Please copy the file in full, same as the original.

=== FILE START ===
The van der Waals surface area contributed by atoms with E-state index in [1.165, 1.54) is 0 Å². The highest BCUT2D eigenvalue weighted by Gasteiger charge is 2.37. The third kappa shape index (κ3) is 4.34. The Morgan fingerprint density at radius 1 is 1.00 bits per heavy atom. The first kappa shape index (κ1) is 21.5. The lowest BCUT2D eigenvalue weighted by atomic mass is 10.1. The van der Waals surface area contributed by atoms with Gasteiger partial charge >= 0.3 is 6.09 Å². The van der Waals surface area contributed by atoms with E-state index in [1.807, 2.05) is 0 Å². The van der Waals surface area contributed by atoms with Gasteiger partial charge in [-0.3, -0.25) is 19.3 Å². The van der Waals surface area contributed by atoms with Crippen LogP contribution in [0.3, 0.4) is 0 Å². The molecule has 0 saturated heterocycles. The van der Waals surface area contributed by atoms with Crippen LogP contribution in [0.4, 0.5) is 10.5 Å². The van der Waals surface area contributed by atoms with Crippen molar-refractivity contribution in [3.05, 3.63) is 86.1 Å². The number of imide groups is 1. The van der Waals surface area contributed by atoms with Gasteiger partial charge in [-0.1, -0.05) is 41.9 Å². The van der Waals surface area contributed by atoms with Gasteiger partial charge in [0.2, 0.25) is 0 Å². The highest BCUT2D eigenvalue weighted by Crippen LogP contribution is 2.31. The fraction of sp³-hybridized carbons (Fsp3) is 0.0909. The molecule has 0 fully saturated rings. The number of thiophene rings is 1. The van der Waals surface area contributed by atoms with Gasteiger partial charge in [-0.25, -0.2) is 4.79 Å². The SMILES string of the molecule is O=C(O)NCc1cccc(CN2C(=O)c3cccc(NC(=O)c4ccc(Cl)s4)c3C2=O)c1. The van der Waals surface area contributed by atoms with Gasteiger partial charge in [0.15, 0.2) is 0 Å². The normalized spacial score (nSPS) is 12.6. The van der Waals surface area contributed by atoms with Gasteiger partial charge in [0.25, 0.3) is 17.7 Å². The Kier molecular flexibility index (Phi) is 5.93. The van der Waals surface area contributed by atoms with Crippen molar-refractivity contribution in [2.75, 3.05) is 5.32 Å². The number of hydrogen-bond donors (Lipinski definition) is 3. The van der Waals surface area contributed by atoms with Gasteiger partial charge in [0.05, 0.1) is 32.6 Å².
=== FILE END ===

The van der Waals surface area contributed by atoms with E-state index in [1.165, 1.54) is 0 Å². The highest BCUT2D eigenvalue weighted by Gasteiger charge is 2.37. The third kappa shape index (κ3) is 4.34. The Morgan fingerprint density at radius 1 is 1.00 bits per heavy atom. The first kappa shape index (κ1) is 21.5. The lowest BCUT2D eigenvalue weighted by atomic mass is 10.1. The van der Waals surface area contributed by atoms with Gasteiger partial charge >= 0.3 is 6.09 Å². The van der Waals surface area contributed by atoms with E-state index in [1.807, 2.05) is 0 Å². The van der Waals surface area contributed by atoms with Gasteiger partial charge in [-0.3, -0.25) is 19.3 Å². The van der Waals surface area contributed by atoms with Crippen LogP contribution in [0.3, 0.4) is 0 Å². The molecule has 0 saturated heterocycles. The van der Waals surface area contributed by atoms with Crippen LogP contribution in [0.4, 0.5) is 10.5 Å². The van der Waals surface area contributed by atoms with Crippen molar-refractivity contribution in [3.05, 3.63) is 86.1 Å². The number of imide groups is 1. The van der Waals surface area contributed by atoms with Gasteiger partial charge in [-0.1, -0.05) is 41.9 Å². The van der Waals surface area contributed by atoms with Gasteiger partial charge in [0.2, 0.25) is 0 Å². The highest BCUT2D eigenvalue weighted by Crippen LogP contribution is 2.31. The fraction of sp³-hybridized carbons (Fsp3) is 0.0909. The molecule has 0 fully saturated rings. The number of thiophene rings is 1. The van der Waals surface area contributed by atoms with Gasteiger partial charge in [-0.25, -0.2) is 4.79 Å². The SMILES string of the molecule is O=C(O)NCc1cccc(CN2C(=O)c3cccc(NC(=O)c4ccc(Cl)s4)c3C2=O)c1. The van der Waals surface area contributed by atoms with Gasteiger partial charge in [0.15, 0.2) is 0 Å². The normalized spacial score (nSPS) is 12.6. The van der Waals surface area contributed by atoms with Gasteiger partial charge in [0.25, 0.3) is 17.7 Å². The Kier molecular flexibility index (Phi) is 5.93. The van der Waals surface area contributed by atoms with Crippen molar-refractivity contribution in [2.75, 3.05) is 5.32 Å². The number of hydrogen-bond donors (Lipinski definition) is 3. The van der Waals surface area contributed by atoms with Gasteiger partial charge in [0.05, 0.1) is 32.6 Å².